The untold stories


Darwish Addassi wishes his fellow Americans could spend a day in his shoes. Maybe then they would know what it feels like to be a refugee. The 74-year-old retired chemist still remembers the day he was expelled from his home 60 years ago and became a refugee. Addassi has not been back to Lydda, Palestine since. On July 11, 1948, when Addasi was just 14 and in the eighth grade, an “informal” Israeli military unit entered Lydda after days of encircling the city. “My brother came into the house and he said ‘Lydda fell,'” Addassi said. “The Israelis came and announced that we have kicked you all out.” His family’s farm of oranges, grapefruits and lemons, more than 4,000 years old, was gone. Making matters worse, Addassi, along with the other men of his family, were rounded up and detained by the newly formed Israeli government.

Read his entire story.


When Said Arouri thinks of his home village of Burham, Palestine, intermingled with his family’s olive and fig trees are the faces of those who fled their homes in fear of Zionist militias 60 years ago. “I remember the massacre of Deir Yassin, when more than 100 men, women and children were murdered in cold blood,” he said. “I remember as if it were yesterday the people streaming into our village. They left their homes in terror, on foot. They were hungry and thirsty. Some of them lived in my parents’ house. They lived in the mosque or under the trees. The whole village shared food with them. We thought we would do everything we could to help them until they could return to their homes. Of course, that was 60 years ago and they are still waiting to go home.”

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In May of 1948, 14-year-old Wilhelmine Baramki and her family packed a few of their bags and fled their west Jerusalem home. For several months prior, Zionist gunmen had been shooting at the bus that carried her father to and from work and the occasional bullet came through the windows of their home. It became too dangerous for her father to go to work. In the face of increasing violence, the family moved in with their aunt in a convent in Jerusalem’s Old City. “Our home is still there but we can’t go back to it,” said Baramki. “We thought we were going temporarily. We locked all the doors, and marked which key went to which door. We just took the necessary things because we thought we were just leaving for two or three weeks and then we’d come back.”

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On the window sill of her Central Park West apartment, Inea Bushnaq keeps a miniature orange tree and an olive sapling. They remind her of her first home, a house on the western edge of Jerusalem overlooking an olive grove. In 1948, fighting between Zionists and Palestinians sent bullets through the windows of the house. Bushnaq was nine years old at the time. “I could sense that my parents were frightened,” she recalls, “And to a child that was more alarming than the bullets.” The next day the family packed two suitcases and moved to Nablus, to the house of an uncle which had become a refuge for other family members fleeing Haifa and Tulkarem.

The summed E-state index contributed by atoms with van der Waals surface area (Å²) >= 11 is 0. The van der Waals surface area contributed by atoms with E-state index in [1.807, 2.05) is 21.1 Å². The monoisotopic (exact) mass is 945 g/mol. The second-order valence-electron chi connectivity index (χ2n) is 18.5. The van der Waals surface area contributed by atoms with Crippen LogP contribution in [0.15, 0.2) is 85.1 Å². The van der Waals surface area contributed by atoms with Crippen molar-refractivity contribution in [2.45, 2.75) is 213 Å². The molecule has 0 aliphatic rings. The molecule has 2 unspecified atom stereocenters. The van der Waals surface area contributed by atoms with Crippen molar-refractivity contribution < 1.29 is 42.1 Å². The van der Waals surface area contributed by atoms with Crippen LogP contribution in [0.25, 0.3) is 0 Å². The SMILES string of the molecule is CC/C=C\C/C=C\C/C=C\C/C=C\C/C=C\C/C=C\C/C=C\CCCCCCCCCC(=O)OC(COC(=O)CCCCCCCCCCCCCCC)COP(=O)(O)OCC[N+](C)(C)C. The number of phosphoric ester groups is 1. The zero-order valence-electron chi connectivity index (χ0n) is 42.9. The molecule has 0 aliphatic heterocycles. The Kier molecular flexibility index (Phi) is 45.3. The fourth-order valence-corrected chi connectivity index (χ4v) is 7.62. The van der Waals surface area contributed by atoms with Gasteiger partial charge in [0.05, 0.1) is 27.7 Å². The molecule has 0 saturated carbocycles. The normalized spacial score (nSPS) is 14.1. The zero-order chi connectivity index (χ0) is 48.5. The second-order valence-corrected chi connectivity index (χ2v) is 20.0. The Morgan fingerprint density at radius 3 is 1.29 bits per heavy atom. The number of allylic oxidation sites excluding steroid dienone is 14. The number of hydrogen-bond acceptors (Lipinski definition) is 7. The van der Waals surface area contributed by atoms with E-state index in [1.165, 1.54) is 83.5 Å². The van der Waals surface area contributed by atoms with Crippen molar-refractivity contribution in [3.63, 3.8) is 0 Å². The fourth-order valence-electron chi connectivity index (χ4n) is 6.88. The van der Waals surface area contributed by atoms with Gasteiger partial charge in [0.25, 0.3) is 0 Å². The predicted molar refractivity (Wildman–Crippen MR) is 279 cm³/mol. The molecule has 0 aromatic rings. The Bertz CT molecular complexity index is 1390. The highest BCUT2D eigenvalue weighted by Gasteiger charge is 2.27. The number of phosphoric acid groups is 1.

Read her entire story.


Mohammed Buttu remembers the seven mile journey that changed his life like it was yesterday. In 1948 Buttu, then nine-years-old, remembers his father rushing home from a town meeting to announce that the family had to quickly leave their home. An argument ensued between his parents over why the family had to leave. But, his father explained that there was no time because the Zionists were coming and their lives were in danger. “The long walk then began,” he said. “My mother, careful not to frighten me, told me that we were going camping in Nazareth. She tried to keep the truth from me, but she did not realize that I overheard her conversation with my father.”

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For four months in 1948, 11-year-old Nina Bazouzi Cullers huddled in her grandmother’s basement in the Old City of Jerusalem, hoping to return to her nearby home which she had fled, fearing for her life. Cullers was one of three children of Greek Orthodox parents living in the affluent Katamon suburb in west Jerusalem. “My parents were both from the Old City in Jerusalem,” Cullers says. “After they got married in 1935, they had hopes of living comfortably in a nice residential area. Their main hope was to give their children the best education, no matter the cost. When the disaster that was the Zionist’s aggression unexpectedly came, it shattered all their hopes and dreams.”

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Mahira Dajani knows what it is like to lose everything. Born into a large, wealthy family in what is now West Jerusalem, Dajani fled her home in 1948 during the Palestinian “Nakba,” or catastrophe. In April 1948, 16-year-old Dajani returned home one afternoon after completing her high school exams to find her mother and younger siblings gone. Her father told her that they had fled to Hebron and that she should go, too. Word had reached the family of the massacre in Deir Yassin, where more than 100 Palestinian men, women, and children were killed by Zionist militias, and they were worried about what may happen in Jerusalem. “I thought I’d be there two or three days and then return home,” Dajani recalled, “I didn’t take anything except for what I was wearing. I left for Hebron and never returned.” Her two older brothers stayed behind to guard the house while the rest of the family reunited at her aunt’s house in Hebron.